make sure they are safe.

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We take their safety

extremely seriously,

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so I think some of the work

those people have done

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has been pretty hard,

pretty plucky and very impressive.

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On safety, a lot of viewers

complained in particular

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about Sian Lloyd being made to stand

what looked quite precariously close

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to speeding lorries,

and it might even have been possible

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she was standing in the road -

there were abandoned cars

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behind her, it was hard to tell.

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People are concerned that

perhaps staff are being put

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in danger unnecessarily?

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I'd like to reassure people

that is not the case.

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We take their safety

extremely seriously.

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As I say, from the point of view

of how well they are equipped,

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so they're suitably warm.

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Also they have colleagues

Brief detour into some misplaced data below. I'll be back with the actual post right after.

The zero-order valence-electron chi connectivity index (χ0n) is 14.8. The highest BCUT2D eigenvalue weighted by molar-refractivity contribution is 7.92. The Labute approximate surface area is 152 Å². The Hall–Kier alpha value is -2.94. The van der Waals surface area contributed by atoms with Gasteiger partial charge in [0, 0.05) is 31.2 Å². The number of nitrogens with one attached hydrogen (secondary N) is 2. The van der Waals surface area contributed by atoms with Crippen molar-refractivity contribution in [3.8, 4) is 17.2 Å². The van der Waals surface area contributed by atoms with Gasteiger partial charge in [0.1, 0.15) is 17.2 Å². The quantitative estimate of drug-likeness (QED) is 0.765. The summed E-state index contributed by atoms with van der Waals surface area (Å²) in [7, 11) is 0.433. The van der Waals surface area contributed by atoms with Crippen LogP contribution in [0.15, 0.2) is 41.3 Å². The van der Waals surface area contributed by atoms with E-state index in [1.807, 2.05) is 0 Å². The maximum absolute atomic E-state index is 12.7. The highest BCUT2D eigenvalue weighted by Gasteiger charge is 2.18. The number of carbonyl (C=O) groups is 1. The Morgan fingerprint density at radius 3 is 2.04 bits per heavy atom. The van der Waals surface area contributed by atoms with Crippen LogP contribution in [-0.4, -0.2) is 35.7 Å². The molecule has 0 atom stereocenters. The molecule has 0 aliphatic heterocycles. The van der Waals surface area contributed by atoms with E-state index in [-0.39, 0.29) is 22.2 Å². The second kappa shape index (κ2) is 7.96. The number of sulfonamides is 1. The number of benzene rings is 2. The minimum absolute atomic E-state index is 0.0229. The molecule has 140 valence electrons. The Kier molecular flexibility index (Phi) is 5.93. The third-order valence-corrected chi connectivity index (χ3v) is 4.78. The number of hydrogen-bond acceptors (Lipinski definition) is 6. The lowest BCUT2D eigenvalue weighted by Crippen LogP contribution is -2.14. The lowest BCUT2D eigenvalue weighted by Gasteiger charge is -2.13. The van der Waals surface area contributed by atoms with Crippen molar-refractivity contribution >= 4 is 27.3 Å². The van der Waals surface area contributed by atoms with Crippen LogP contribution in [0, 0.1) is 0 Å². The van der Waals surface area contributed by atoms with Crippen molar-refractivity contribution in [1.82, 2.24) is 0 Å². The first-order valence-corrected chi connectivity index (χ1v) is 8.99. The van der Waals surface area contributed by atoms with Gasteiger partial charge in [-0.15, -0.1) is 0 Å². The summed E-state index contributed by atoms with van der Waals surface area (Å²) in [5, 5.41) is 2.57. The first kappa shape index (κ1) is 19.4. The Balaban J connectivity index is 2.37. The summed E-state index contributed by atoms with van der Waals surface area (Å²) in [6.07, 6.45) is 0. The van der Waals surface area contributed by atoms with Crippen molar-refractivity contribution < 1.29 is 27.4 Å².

with them to make sure

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they are safe at all times.

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They are all highly trained

and we have very strict

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protocols around that,

so I hope I can reassure

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people on that one.

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Thank you so much.

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Thank you for all your

comments this week.

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If you want to share your opinions

on BBC News and current affairs

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or even appear on the programme,

you can contact us on...

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Do have a look at our

website for previous interviews,

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the address is...

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That's all from us, we'll be back

to hear your views on BBC news

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coverage again next week.

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Goodbye.

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Viewers' comments about BBC News coverage, presented by Samira Ahmed. She asks if BBC News went over the top in reporting the snowy weather and whether it was necessary to send so many BBC staff out there in the cold.